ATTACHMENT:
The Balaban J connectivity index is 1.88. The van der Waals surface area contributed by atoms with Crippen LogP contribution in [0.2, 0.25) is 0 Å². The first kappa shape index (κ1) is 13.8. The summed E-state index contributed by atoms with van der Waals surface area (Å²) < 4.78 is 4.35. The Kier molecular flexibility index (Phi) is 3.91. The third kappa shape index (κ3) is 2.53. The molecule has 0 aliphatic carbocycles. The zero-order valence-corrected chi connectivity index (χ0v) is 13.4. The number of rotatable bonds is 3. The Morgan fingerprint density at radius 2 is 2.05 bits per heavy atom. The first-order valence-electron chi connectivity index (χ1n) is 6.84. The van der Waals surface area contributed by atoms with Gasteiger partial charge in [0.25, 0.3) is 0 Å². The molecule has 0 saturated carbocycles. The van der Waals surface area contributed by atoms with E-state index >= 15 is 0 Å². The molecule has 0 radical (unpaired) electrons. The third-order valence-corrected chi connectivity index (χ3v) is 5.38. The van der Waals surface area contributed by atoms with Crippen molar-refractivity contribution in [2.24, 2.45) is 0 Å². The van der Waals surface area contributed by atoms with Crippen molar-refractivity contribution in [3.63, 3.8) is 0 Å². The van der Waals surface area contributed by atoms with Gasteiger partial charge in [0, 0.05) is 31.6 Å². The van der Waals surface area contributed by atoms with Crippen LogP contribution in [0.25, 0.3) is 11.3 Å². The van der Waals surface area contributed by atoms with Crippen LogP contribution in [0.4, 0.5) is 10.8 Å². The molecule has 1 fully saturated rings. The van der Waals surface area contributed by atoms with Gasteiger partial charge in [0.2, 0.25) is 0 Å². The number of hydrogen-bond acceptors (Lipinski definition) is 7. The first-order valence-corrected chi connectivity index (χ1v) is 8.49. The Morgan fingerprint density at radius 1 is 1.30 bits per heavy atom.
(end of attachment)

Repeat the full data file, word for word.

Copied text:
The Balaban J connectivity index is 1.88. The van der Waals surface area contributed by atoms with Crippen LogP contribution in [0.2, 0.25) is 0 Å². The first kappa shape index (κ1) is 13.8. The summed E-state index contributed by atoms with van der Waals surface area (Å²) < 4.78 is 4.35. The Kier molecular flexibility index (Phi) is 3.91. The third kappa shape index (κ3) is 2.53. The molecule has 0 aliphatic carbocycles. The zero-order valence-corrected chi connectivity index (χ0v) is 13.4. The number of rotatable bonds is 3. The Morgan fingerprint density at radius 2 is 2.05 bits per heavy atom. The first-order valence-electron chi connectivity index (χ1n) is 6.84. The van der Waals surface area contributed by atoms with Gasteiger partial charge in [0.25, 0.3) is 0 Å². The molecule has 0 saturated carbocycles. The van der Waals surface area contributed by atoms with E-state index >= 15 is 0 Å². The molecule has 0 radical (unpaired) electrons. The third-order valence-corrected chi connectivity index (χ3v) is 5.38. The van der Waals surface area contributed by atoms with Crippen molar-refractivity contribution in [2.24, 2.45) is 0 Å². The van der Waals surface area contributed by atoms with Crippen molar-refractivity contribution in [3.63, 3.8) is 0 Å². The van der Waals surface area contributed by atoms with Gasteiger partial charge in [0, 0.05) is 31.6 Å². The van der Waals surface area contributed by atoms with Crippen LogP contribution in [0.25, 0.3) is 11.3 Å². The van der Waals surface area contributed by atoms with Crippen LogP contribution in [0.4, 0.5) is 10.8 Å². The molecule has 1 fully saturated rings. The van der Waals surface area contributed by atoms with Gasteiger partial charge in [0.2, 0.25) is 0 Å². The number of hydrogen-bond acceptors (Lipinski definition) is 7. The first-order valence-corrected chi connectivity index (χ1v) is 8.49. The Morgan fingerprint density at radius 1 is 1.30 bits per heavy atom.